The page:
Thursday, December 23, 2010

A Vision

Thursday, December 23, 2010 -- Week of 4 Advent, Year One

To read about our daily commemorations, go to our Holy Women, Holy Men blog:

Today's Readings for the Daily Office (Book of Common Prayer, p. 938)
Psalms 80 (morning)       146, 147 (evening)
Isaiah 29:13-24 
Revelation 21:22 - 22:5 
Luke 1:39-48a(48b-56)

It is usually most fruitful to read the book of Revelation as a description of an interior, spiritual landscape.  Attempts to historicize the work have always proved futile, often downright ridiculous.  (See The Late Great Planet Earth, or the Left Behind series)

Today's description of the Holy City is a beautiful and compelling picture of the desired destiny of our souls.  It is an image of life fully lived, an abundant and fruitful human existence.  It is a picture of how we can live when we are in conscious relationship with God.  Jesus told us that we are each a Temple of the Holy Spirit.  John the Divine gives us an inspiring description of the potential we each posses for the indwelling of God within us.

John says that there is no need for a special place, set apart, for returning to God, for moving from the profane to the sacred.  When we come to union with God, God's presence will infuse the whole being of the city of our self.  "And the city has no need of sun or moon to shine on it, for the glory of God is its light, and its lamp is the sun."  God's inward light is our source of illumination and energy. 

This vision imagines all relationships enlightened by divine spiritual energy.  Even nations and kings will be drawn by the light.  A spiritually centered person helps create coherence, which moves out into the world as healing energy, and draws others to its comfort. 

Nothing unclean enters into the grounded spiritual consciousness.  Instead, we are as Jesus described to the Samaritan woman at the well, refreshed by living water springing from within us, "the river of the water of life, bright as crystal, flowing from the throne of God and of the Lamb" at the center of our being. 

The centered, Spirit-fed soul is fruitful, feeding from "the tree of life with its twelve kinds of fruit, producing its fruit each month."  We can live in union with the natural patterns and cycles of life, as the fruit of the spirit grows and nurtures in every season and time.  St. Paul tells us that the fruit of the spirit is "love, joy, peace, patience, kindness, generosity, faithfulness, gentleness, and temperance."  These are the gifts God which manifests through us when we are transparent to the Divine life.  These are the virtues which will bring "the healing of the nations."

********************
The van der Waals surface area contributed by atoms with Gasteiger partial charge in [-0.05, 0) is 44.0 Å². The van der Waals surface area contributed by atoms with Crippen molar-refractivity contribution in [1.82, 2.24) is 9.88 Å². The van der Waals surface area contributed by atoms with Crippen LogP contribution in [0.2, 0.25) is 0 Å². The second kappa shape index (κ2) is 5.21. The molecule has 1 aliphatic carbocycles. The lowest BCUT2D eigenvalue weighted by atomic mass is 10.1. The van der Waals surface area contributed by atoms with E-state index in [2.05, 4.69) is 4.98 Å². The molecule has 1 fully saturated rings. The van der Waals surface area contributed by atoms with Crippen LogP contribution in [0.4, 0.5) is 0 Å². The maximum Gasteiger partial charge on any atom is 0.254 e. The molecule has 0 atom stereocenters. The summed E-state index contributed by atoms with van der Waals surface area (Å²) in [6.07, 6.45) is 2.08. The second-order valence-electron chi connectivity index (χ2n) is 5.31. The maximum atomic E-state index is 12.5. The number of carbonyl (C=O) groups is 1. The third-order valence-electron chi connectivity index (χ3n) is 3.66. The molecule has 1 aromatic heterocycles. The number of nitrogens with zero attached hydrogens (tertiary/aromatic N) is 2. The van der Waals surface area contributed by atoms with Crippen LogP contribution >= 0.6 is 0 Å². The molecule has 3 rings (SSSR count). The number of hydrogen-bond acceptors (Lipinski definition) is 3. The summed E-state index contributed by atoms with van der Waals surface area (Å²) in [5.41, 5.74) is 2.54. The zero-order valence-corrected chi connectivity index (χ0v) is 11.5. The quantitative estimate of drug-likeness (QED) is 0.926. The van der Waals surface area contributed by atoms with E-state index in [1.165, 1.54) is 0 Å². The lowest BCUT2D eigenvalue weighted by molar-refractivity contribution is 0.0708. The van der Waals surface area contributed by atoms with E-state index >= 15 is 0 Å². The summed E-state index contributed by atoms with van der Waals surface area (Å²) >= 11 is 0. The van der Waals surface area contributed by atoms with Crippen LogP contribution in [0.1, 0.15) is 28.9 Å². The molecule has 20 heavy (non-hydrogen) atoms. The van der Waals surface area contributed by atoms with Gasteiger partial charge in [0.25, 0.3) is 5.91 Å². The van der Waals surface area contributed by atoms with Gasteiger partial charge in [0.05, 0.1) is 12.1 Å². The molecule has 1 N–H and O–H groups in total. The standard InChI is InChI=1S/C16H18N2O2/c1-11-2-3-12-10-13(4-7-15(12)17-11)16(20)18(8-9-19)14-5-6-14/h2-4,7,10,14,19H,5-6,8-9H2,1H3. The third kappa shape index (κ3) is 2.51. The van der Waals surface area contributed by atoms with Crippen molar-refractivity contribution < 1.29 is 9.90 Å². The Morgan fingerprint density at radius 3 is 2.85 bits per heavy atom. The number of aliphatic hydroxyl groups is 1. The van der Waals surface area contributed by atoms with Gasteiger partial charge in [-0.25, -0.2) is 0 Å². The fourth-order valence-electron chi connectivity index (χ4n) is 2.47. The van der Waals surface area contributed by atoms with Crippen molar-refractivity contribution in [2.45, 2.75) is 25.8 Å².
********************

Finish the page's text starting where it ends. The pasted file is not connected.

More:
Living in union with God, we worship God, seeing the face of God, our minds filled with the Divine identity.  "And there will be no more night; they need no light of lamp or sun, for the Lord God will be their light, and they will reign forever and ever." 

John has given us a beautiful vision and metaphor for our end and our purpose.  We were created to be filled with God's life.  God's Temple is within us as the center of our being, where our True Self and God are one. 

As we move toward the annual remembrance of God's coming into the world through Jesus, may we open more fully to the rebirth of God within us.  May we drink from the water of life and walk by the light of God.  All of this is God's gift to us through Jesus in the Spirit. 

O holy Child of Bethlehem
Descend to us, we pray
Cast out our sin and enter in
Be born to us today
We hear the Christmas angels
The great glad tidings tell
O come to us, abide with us
Our Lord Emmanuel  



Audio podcast:  Listen to an audio podcast of the most recent Morning Reflections from today and the past week.  Click the following link:
Morning Reflection Podcasts

About Morning Reflections
"Morning Reflections" is a brief thought about the scripture readings from the Daily Office of Morning and Evening Prayer according to the practice found in the Book of Common Prayer of the Episcopal Church.

Morning Prayer begins on p. 80 of the Book of Common Prayer.
Evening Prayer begins on p. 117
An online resource for praying the Daily Office is found at -- Click for online Daily Office
Another form of the office from Phyllis Tickle's "Divine Hours" is available on our partner web site at this location -- --  Click for Divine Hours

Discussion Blog:  To comment on today's reflection or readings, go to, or click here for Lowell's blog find today's reading, click "comment" at the bottom of the reading, and post your thoughts.

The Mission of St. Paul's Episcopal Church
is to explore and celebrate
God's infinite grace, acceptance, and love.

See our Web site at

Our Rule of Life: 
We aspire to...
    worship weekly
    pray daily
    learn constantly
    serve joyfully 
    live generously.

Lowell Grisham, Rector
St. Paul's Episcopal Church
Fayetteville, Arkansas


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